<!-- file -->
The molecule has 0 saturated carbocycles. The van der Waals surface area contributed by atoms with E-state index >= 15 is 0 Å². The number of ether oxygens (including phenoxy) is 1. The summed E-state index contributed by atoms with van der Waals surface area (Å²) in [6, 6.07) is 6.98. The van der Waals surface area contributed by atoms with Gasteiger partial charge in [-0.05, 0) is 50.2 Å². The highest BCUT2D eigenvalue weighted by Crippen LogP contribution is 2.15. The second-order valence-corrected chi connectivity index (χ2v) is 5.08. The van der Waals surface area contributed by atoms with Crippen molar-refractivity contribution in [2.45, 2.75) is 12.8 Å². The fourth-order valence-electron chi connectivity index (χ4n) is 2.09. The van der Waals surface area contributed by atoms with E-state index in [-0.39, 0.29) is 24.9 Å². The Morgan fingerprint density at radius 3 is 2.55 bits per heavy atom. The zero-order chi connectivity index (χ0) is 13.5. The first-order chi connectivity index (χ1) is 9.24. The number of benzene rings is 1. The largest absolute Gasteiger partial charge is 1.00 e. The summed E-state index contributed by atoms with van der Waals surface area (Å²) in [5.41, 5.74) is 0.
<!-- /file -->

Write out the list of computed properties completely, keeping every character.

The molecule has 0 saturated carbocycles. The van der Waals surface area contributed by atoms with E-state index >= 15 is 0 Å². The number of ether oxygens (including phenoxy) is 1. The summed E-state index contributed by atoms with van der Waals surface area (Å²) in [6, 6.07) is 6.98. The van der Waals surface area contributed by atoms with Gasteiger partial charge in [-0.05, 0) is 50.2 Å². The highest BCUT2D eigenvalue weighted by Crippen LogP contribution is 2.15. The second-order valence-corrected chi connectivity index (χ2v) is 5.08. The van der Waals surface area contributed by atoms with Crippen molar-refractivity contribution in [2.45, 2.75) is 12.8 Å². The fourth-order valence-electron chi connectivity index (χ4n) is 2.09. The van der Waals surface area contributed by atoms with E-state index in [-0.39, 0.29) is 24.9 Å². The Morgan fingerprint density at radius 3 is 2.55 bits per heavy atom. The zero-order chi connectivity index (χ0) is 13.5. The first-order chi connectivity index (χ1) is 9.24. The number of benzene rings is 1. The largest absolute Gasteiger partial charge is 1.00 e. The summed E-state index contributed by atoms with van der Waals surface area (Å²) in [5.41, 5.74) is 0.